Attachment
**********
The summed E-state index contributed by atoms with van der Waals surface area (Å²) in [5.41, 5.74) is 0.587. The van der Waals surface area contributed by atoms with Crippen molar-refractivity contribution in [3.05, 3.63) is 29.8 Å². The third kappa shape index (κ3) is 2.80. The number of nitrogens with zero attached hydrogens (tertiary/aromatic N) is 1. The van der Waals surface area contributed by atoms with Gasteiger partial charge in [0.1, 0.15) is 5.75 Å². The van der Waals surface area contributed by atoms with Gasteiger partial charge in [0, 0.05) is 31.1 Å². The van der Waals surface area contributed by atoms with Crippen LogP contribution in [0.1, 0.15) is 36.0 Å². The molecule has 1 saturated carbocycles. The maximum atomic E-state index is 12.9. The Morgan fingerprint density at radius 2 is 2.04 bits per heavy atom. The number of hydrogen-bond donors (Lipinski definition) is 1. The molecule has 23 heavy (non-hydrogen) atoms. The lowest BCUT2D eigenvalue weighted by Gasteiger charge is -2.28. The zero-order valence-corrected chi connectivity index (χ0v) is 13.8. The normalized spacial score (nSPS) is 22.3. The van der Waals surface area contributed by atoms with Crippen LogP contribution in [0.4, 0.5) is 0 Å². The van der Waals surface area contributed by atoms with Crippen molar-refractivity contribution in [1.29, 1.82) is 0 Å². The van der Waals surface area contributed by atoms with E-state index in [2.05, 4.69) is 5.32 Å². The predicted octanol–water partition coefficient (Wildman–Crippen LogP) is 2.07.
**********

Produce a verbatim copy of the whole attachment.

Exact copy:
The summed E-state index contributed by atoms with van der Waals surface area (Å²) in [5.41, 5.74) is 0.587. The van der Waals surface area contributed by atoms with Crippen molar-refractivity contribution in [3.05, 3.63) is 29.8 Å². The third kappa shape index (κ3) is 2.80. The number of nitrogens with zero attached hydrogens (tertiary/aromatic N) is 1. The van der Waals surface area contributed by atoms with Gasteiger partial charge in [0.1, 0.15) is 5.75 Å². The van der Waals surface area contributed by atoms with Gasteiger partial charge in [0, 0.05) is 31.1 Å². The van der Waals surface area contributed by atoms with Crippen LogP contribution in [0.1, 0.15) is 36.0 Å². The molecule has 1 saturated carbocycles. The maximum atomic E-state index is 12.9. The Morgan fingerprint density at radius 2 is 2.04 bits per heavy atom. The number of hydrogen-bond donors (Lipinski definition) is 1. The molecule has 23 heavy (non-hydrogen) atoms. The lowest BCUT2D eigenvalue weighted by Gasteiger charge is -2.28. The zero-order valence-corrected chi connectivity index (χ0v) is 13.8. The normalized spacial score (nSPS) is 22.3. The van der Waals surface area contributed by atoms with Crippen LogP contribution in [0.4, 0.5) is 0 Å². The van der Waals surface area contributed by atoms with Crippen molar-refractivity contribution in [1.29, 1.82) is 0 Å². The van der Waals surface area contributed by atoms with E-state index in [2.05, 4.69) is 5.32 Å². The predicted octanol–water partition coefficient (Wildman–Crippen LogP) is 2.07.